With the Germans wallowing in deep snow on the longer route to Ella Island, Jensen got there in plenty of time to warn the patrol, only to find they were already gone. The three circles drawn on the door of the station told him they had gone south. Then, in a move that would surprise none of the other men of the Sledge Patrol, he went back the 70 miles to where he had left Lt. Ritter. Together they retraced their steps back to Ella Island hoping they would not run into the German raiding party. They passed within five miles of the Ella Island post unseen and proceeded to make due haste to Scoresby Sound to be reunited with the rest of the Sledge Patrol. Ritter realized that in coming back for him, Jensen had saved his life, something he doubted the German party would have done. For him the war was over, but the Sledge Patrol fully expected the Germans to pursue them all the way to Scoresby Sound.
Instead of risking the Germans bringing the fight into a village of peaceful Eskimos, Poulson moved is men farther north where they could intercept the raiding party. While they were awaiting the German invaders who never arrived at Scoresby Sound, Poulson and his men were pleasantly surprised when Marius and Ritter did. Remarkably, Marius had first left Sabine Island with Ritter on April 5th and by the time he had abandoned Ritter, returned for him after finding Ella Island empty and then returned to Scoresby Sound on May 13th, he had traveled nearly 800 miles in in 38 days. Most remarkable of all – most of the trip was accomplished with a team of only eight dogs. Imagine traveling the frozen Lake Superior shoreline from Little Girl’s Point to Sault Ste, Marie and back again in a little over five weeks.
Poulson decided that he would send Ziebell, Marius, and Olsen back to Ella Island before the spring break up so they could assess any further German threat. They found Ella Island station just as they had left it, the Germans having retreated back to Hansa Bay. The Germans had left pictures of Hitler and Mussolini on the walls and the inscription “We are the greatest soldiers in the world.” When the weather and conditions improved, an amphibious aircraft had picked up the remaining troops and returned them to Germany. When an American icebreaker finally made it to Hansa Bay, they found one survivor on the German occupation – the expedition doctor named Sensse. He was wearing a tattered anorak with a bullet hole in the shoulder the name “Eli Knudson” on it. The doctor was listening to records on a wind up player when they found him. He told the Americans that he had made one last attempt to try and locate Lt. Ritter and had lost his team when they went through the ice. He had survived on what he could scrounge from the hunting huts, including Knudson’s clothing. By the time he got back to Sabine Island, the rest of the Germans had already left, thinking he was probably dead.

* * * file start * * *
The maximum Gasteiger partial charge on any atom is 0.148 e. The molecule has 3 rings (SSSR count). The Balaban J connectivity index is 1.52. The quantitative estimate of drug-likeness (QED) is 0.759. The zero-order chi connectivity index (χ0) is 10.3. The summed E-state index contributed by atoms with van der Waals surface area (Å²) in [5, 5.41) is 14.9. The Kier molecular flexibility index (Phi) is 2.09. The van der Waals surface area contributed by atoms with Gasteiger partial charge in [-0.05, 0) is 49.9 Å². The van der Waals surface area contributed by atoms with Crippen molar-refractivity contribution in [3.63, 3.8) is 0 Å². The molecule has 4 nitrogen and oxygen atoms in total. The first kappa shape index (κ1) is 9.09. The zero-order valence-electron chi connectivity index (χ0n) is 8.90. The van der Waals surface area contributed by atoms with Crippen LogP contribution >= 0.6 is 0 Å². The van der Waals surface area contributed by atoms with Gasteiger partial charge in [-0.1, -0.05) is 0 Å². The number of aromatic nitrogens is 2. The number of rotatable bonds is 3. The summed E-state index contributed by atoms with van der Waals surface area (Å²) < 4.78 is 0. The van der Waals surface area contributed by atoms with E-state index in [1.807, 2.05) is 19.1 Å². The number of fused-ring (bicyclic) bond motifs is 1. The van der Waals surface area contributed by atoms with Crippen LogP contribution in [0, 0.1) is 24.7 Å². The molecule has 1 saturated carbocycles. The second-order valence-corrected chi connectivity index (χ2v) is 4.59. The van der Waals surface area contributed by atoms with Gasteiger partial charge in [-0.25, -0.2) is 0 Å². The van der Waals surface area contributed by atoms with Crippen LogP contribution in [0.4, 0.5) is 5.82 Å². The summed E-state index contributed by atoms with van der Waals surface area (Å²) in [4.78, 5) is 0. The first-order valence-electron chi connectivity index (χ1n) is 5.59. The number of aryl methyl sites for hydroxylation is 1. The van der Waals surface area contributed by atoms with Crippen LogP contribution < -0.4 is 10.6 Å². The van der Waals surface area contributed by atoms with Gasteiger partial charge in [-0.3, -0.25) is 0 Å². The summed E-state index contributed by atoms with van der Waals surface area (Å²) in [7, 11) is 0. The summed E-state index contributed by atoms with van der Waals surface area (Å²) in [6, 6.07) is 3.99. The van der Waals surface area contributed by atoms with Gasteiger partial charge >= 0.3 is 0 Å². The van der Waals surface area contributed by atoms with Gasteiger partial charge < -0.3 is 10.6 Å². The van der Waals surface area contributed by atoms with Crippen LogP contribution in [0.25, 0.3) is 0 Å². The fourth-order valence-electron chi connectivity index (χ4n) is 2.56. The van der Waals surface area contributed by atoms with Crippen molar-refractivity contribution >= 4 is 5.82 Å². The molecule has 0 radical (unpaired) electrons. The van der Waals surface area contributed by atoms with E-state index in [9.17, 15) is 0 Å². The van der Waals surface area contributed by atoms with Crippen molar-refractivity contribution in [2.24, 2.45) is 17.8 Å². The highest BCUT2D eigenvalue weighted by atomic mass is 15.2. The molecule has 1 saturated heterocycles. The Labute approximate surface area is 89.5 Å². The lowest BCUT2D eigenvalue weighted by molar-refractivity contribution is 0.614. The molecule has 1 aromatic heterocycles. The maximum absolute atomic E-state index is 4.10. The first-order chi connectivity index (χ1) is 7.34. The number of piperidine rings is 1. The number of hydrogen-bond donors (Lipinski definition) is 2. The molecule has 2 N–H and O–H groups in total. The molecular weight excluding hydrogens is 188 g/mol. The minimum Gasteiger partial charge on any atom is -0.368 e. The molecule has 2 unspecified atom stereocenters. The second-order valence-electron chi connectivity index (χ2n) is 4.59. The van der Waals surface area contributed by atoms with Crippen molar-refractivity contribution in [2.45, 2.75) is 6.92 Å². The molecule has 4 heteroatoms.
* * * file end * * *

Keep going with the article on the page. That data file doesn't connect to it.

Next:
This certainly wasn’t a skirmish that decided the outcome of World War II, but it is a testimony to a few brave souls who were asked to do the impossible in a land where merely living is an everyday battle. If these men had been Finns, we would certainly say they had ‘Sissu’.